The interim pension regulator, in a sudden move in mid-January, has allowed fund managers for the private sector National Pension System (NPS) to invest directly into equities. The step by the regulator, while enabling funds to prune transaction costs, has led to worries about the retirement savings of subscribers being exposed to potentially ?riskier? investment instruments.
?We have given them two options – either mimic index funds or go in for more active investments by investing in stocks listed on the BSE Sensex or Nifty Fifty or those which have derivatives,? said Yogesh Agarwal, chairman, Pension Fund Regulatory and Development Authority (PFRDA). Till now, the NPS, which was set up for private citizens, offered an option for investing up to 50 per cent of a subscriber?s corpus in equities. But under the guidelines, fund managers could invest only in mutual funds.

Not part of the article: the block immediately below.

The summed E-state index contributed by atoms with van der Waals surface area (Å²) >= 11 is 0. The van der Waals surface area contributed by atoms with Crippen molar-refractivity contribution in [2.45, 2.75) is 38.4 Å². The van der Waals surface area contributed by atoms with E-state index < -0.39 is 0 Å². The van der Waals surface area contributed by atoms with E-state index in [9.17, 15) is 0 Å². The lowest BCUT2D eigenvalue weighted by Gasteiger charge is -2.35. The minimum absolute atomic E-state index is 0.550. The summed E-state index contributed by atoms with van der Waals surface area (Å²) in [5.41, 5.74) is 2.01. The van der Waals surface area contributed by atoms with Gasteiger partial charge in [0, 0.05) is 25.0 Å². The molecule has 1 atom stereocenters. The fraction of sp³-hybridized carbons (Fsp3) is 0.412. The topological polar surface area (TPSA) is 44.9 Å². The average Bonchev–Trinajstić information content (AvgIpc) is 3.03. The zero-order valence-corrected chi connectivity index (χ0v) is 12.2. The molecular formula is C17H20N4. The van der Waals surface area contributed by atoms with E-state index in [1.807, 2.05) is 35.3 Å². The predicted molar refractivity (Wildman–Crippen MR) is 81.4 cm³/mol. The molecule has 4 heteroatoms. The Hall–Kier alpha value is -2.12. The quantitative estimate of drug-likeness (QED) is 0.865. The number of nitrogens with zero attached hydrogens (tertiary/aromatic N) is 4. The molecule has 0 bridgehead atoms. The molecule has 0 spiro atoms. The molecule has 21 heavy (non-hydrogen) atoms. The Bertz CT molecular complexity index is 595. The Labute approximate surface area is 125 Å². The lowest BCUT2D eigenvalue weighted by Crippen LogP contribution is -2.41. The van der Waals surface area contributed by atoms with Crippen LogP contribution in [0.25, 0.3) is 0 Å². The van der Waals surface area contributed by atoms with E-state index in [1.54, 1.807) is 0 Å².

?Mutual funds tend to have hidden charges that take their expense ratio to any where between 1 to 3 per cent annually. If the NPS truly has to be a low-cost solution, fund managers need to start investing on their own,? Agarwal said, adding that the new norms would not only help reduce transaction costs by two per cent but also improve returns of subscribers.
The interim regulator, though, is yet to communicate the change in investment norms to the existing subscribers of the NPS. Instead, it has left this to the fund managers to explain.